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City staff share budget update 

Santa Clarita City Hall

Santa Clarita City Manager Ken Striplin presented a big-picture look and a few nuts and bolts on technology spending in a Thursday afternoon meeting of the City Council’s Budget Committee. 

The committee, consisting of Mayor Cameron Smyth and Councilman Bill Miranda, took the opportunity to ask about a range of topics, from potential spending on the city’s legal battles to a question about waiting lists for one of the city’s most popular programs. 

Both described the publicly noticed meeting in the Carl Boyer Room as a great opportunity to receive information and ask questions ahead of the next big discussion and the budget’s eventual adoption in June. The city’s fiscal year begins July 1. 

Striplin said this year and next, as part of Santa Clarita 2025, the city would be bringing on a number of significant projects, everything from Blue Cloud Bike Park to a $25 million roller rink to the city’s adoption of William S. Hart Park, which would be a multimillion-dollar increase in annual operating costs. 

Because of these anticipated costs and some looming uncertainty in the national economic forecast, this year’s spending plan is a somewhat more conservative picture, Striplin said. That’s also part of the strategy to allow the city to maintain a 20% operating reserve, a City Council policy directive, he added. 

Miranda asked again asked how the city can support the Santa Clarita Valley Sheriff’s Station, which is facing recruitment challenges and manpower issues — and the latest challenge is a lawsuit filed by the city of Lancaster against L.A. County, alleging the personnel shortage is creating operating efficiencies in law enforcement contracts that aren’t being passed on to cities. City Council members said they are aware of the lawsuit last week but have yet to have a formal discussion. 

Striplin said there was no easy answer to supplementing local law enforcement in the city’s current budget.  

The city has looked at increasing patrols and in certain public areas, including public libraries, adding that while the parks didn’t have as many issues, the staff were also looking to augment security with technology like cameras as much as possible where incidents were happening. Creating “efficiencies” was the goal, he said.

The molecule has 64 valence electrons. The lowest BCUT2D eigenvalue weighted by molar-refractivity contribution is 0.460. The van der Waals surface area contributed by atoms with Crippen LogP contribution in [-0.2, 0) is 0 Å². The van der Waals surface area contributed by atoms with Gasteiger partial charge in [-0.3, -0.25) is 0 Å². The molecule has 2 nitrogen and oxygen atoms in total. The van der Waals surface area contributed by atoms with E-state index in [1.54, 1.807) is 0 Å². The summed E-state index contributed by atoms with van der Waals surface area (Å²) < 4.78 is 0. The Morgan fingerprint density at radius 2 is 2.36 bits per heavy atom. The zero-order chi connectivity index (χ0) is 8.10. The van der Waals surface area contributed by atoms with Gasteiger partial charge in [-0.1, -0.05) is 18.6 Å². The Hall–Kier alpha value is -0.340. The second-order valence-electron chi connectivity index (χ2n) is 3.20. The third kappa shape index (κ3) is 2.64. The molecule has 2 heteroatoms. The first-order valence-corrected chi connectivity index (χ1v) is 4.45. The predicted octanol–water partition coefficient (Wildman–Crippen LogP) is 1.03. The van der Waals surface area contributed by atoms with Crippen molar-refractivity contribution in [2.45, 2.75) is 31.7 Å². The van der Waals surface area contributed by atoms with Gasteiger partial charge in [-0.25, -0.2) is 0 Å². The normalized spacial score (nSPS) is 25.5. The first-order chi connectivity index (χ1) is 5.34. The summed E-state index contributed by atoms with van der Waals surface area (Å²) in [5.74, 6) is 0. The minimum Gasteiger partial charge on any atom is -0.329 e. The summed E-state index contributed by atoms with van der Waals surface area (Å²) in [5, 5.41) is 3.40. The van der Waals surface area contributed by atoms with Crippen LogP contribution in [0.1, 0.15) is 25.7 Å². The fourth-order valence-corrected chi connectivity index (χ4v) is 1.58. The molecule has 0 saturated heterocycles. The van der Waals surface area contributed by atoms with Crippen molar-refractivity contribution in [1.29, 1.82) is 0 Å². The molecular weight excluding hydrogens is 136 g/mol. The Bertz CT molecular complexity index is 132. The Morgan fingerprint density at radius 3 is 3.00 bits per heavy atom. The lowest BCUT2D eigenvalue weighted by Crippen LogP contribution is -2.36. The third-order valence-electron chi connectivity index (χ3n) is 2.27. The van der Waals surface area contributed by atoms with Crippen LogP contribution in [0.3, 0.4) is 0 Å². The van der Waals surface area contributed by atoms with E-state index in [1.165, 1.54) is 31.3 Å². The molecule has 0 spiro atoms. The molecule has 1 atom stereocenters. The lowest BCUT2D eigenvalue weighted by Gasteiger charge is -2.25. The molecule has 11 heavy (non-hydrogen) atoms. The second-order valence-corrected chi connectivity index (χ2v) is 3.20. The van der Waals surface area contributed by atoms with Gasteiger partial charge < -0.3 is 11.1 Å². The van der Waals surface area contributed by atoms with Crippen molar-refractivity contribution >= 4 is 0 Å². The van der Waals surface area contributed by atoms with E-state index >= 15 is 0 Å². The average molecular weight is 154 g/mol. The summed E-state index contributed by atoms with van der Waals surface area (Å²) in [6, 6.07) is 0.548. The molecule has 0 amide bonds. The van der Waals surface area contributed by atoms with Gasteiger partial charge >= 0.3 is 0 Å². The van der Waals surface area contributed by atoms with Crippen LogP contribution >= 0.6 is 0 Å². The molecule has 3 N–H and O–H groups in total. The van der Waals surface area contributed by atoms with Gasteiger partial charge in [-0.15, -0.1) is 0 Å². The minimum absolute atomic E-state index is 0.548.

One of the ways mentioned was the installation of 50 license plate-reading cameras throughout the city at a cost of $140,000 to install and about $120,000 a year to operate. The readers automatically alert local law enforcement agencies of a stolen vehicle. 

Some of the spending costs identified were routine, others not as much.  

The addition of the Space Force to the U.S. Armed Forces, for example, means the city needs to add a new flag and flagpole to the Veterans Historical Plaza in Newhall, which was expected to cost $40,000, Striplin said.  

The city’s anticipated legal challenges to Cemex, a business looking to build a mega-mine east of city limits in Soledad Canyon, have been going on for 20 years. This year, it’s expected to cost another $100,000, which was a question Smyth asked about.  

The mining company is seeking a permit from the Los Angeles Regional Water Quality Control Board to use the Santa Clara River. The city has been involved in litigation for years over its efforts to stop the mine. 

The topics also reflected some of the costs of growth for a burgeoning city. 

A traffic engineer is being added to the fold to help with planning, which is expected to cost about $155,000. Due to the city’s growth in its “scope and breadth” of events over the last few years, it’s looking to add a “Special Events Division,” at a cost of about $140,000. 

A one-time cost of $90,000 is being sought for a new Master Arts Plan intended to guide the city for the next five to 10 years. 

Another $300,000 is scheduled for a truck-mounted lane-striper.  

Later, in response to questions about projects like a potential amphitheater or convention center, which have been the subject of talks surrounding the redevelopment of the Valencia mall and the former Whittaker-Bermite site in the center of town, Striplin said the city would need a partner to get involved. 

“It depends on what it is and what the city’s participation in that project would look like,” Striplin said, again alluding back to city’s prior ongoing financial commitments. “As I kind of mentioned, in terms of where we are and what we’ve taken on — to be frank, if it’s something that’s just the city, the council would have to make some tough decisions on whether it wanted to do it.”  

The city is expected to hold another joint budget study session at 5 p.m. May 7, when the City Council and commissioners will have another chance to discuss the budget before it’s brought to the council the following month for approval. 

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